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Translation table configuration

In addition to storing individual translations within the TLB, the MMU can be configured to store translation tables in Cacheable memory. This usually provides much faster access to tables than always reading from external memory. TCR_EL1 has fields that control this. These fields specify the cacheability and shareability of translation tables for TTBR0 and TTBR1. The relevant fields are called SH0/1 Shareability, IRGN0/1 Inner Cacheable, and ORGN0/1 Outer Cacheable.

The following table shows the permitted settings for cacheability.


Cacheable Property


Normal memory, Inner Non-cacheable


Normal memory, Inner Write-Back Write-Allocate Cacheable


Normal memory, Inner Write-Through Cacheable


Normal memory, Inner Write-Back no Write-Allocate Cacheable

The corresponding table for shareability of memory is associated with translation table walks. For a device region, the value is ignored.

SH0 bits[13:12]







Outer Shareable


Inner Shareable

The attributes that are specified in the TCR_EL1 must be the same as those specified for the virtual memory region in which the translation tables are stored. Caching the translation tables is the normal default behavior.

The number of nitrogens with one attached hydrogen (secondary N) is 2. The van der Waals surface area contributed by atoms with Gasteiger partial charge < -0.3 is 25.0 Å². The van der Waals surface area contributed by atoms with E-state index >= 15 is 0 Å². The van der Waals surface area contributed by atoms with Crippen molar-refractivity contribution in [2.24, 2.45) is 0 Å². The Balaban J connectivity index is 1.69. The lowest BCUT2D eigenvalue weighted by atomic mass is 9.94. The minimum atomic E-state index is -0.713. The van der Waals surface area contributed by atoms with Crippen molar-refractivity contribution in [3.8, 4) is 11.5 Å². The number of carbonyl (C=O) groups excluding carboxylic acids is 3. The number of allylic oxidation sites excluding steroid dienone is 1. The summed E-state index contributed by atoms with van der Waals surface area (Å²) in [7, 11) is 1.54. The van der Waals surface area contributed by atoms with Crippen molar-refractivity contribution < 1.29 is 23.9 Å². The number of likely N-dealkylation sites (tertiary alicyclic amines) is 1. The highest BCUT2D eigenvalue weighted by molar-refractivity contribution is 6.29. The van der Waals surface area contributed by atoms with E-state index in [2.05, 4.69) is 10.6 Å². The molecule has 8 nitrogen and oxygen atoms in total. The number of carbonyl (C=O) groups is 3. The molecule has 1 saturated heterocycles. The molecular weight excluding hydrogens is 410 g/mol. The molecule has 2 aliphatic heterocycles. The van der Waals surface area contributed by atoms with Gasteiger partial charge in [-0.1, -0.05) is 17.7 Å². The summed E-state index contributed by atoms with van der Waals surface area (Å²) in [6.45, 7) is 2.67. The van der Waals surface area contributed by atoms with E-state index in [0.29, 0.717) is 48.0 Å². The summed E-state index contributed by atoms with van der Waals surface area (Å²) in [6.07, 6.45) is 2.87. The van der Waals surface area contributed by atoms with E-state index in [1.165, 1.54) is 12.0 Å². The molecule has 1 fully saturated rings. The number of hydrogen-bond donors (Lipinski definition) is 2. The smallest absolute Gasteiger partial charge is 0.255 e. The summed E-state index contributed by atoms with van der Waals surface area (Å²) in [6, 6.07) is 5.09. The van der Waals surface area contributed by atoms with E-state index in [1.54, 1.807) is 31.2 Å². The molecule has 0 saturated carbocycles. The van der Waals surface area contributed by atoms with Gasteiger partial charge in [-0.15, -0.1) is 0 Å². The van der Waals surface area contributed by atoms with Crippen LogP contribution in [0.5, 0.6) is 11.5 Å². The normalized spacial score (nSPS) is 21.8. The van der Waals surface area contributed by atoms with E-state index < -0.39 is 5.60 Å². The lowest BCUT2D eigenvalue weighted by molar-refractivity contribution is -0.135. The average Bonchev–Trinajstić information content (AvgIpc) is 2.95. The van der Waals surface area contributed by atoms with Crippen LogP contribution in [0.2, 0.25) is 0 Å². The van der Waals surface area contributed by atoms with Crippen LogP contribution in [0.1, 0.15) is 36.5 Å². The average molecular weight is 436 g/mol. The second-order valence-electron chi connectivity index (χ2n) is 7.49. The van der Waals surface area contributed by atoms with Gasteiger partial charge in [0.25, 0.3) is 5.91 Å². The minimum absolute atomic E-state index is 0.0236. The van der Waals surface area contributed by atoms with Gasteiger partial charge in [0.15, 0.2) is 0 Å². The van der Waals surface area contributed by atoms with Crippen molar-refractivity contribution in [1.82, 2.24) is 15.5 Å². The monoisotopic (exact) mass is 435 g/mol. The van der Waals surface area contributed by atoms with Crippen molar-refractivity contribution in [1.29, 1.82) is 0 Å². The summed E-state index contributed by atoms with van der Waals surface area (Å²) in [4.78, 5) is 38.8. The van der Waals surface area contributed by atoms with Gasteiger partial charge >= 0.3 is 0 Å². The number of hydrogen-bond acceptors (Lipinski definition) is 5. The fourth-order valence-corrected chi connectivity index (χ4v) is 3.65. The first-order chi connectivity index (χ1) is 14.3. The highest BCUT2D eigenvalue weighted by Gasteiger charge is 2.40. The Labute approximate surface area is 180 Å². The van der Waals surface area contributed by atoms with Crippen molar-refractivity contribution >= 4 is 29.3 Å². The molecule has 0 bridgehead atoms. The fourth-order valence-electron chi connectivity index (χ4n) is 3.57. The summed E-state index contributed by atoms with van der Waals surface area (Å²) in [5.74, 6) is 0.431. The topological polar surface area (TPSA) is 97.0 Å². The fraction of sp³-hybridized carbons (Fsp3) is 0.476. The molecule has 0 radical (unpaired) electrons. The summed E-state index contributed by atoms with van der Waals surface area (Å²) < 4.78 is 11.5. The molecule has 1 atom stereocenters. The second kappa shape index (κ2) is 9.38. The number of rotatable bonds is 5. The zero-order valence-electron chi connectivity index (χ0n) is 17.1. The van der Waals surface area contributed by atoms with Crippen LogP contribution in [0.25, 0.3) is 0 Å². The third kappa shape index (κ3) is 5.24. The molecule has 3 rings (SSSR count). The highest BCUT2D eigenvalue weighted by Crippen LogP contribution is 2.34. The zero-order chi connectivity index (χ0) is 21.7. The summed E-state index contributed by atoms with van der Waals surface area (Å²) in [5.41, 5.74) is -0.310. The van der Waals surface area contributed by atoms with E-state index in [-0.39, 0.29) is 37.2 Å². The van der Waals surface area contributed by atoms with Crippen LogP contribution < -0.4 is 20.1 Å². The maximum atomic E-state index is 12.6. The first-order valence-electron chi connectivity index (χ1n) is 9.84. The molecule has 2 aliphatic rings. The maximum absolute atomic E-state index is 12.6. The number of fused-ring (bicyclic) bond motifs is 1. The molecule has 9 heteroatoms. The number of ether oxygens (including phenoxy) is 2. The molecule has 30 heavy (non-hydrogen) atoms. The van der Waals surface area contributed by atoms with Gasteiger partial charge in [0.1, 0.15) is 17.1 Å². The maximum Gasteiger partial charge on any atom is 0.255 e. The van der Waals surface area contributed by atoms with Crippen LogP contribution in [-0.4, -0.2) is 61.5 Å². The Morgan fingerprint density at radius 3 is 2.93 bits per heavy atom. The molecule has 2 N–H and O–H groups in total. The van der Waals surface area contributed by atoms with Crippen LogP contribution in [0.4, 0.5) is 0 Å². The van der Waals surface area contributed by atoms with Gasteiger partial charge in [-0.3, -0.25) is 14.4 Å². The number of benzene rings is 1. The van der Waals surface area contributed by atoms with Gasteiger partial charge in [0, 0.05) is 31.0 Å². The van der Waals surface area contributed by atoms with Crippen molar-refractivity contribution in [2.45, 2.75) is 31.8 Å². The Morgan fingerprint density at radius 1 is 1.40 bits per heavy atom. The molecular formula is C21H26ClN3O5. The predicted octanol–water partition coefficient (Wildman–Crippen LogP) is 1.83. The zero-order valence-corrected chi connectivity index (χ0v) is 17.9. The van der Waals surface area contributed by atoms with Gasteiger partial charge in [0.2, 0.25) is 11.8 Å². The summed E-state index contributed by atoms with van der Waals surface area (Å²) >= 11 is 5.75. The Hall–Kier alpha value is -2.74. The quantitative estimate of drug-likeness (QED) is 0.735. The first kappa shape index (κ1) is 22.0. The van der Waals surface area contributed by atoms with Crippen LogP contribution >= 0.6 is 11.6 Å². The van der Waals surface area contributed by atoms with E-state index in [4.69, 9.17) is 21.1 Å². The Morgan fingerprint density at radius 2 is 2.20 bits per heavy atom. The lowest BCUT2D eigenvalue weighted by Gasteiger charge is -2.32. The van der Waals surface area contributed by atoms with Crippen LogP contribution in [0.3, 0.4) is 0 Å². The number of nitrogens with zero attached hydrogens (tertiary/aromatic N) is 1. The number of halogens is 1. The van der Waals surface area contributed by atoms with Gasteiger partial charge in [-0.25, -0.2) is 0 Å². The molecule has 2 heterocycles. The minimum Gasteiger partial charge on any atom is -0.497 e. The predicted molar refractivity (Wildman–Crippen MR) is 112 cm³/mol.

Virtual address tagging

The Translation Control Register (TCR_ELn) has an extra field that is called Top Byte Ignore (TBI) that provides tagged addressing support. The most significant 16 bits of an address in a 64-bit general-purpose register must be 0xFFFF or 0x0000. Any attempt to use a different bit value triggers a fault.

When tagged addressing support is enabled, the top eight bits [63:56] of the virtual address are ignored by the processor. It internally sets bit [55] to sign-extend the address to 64-bit format. The top 8 bits can then be used to pass data. These bits are ignored for addressing and translation faults. The TCR_EL1 has separate enable bits for EL0 and EL1.

One example use case might be in support of object-oriented programming languages. In addition to having a pointer to an object, you might have to keep a reference count of the number of references or pointers or handles that refer to the object, for example, so that automatic garbage collection code can de-allocate objects that are no longer referenced. This reference count can be stored as part of the tagged address, rather than in a separate table, speeding up the process of creating or destroying objects.

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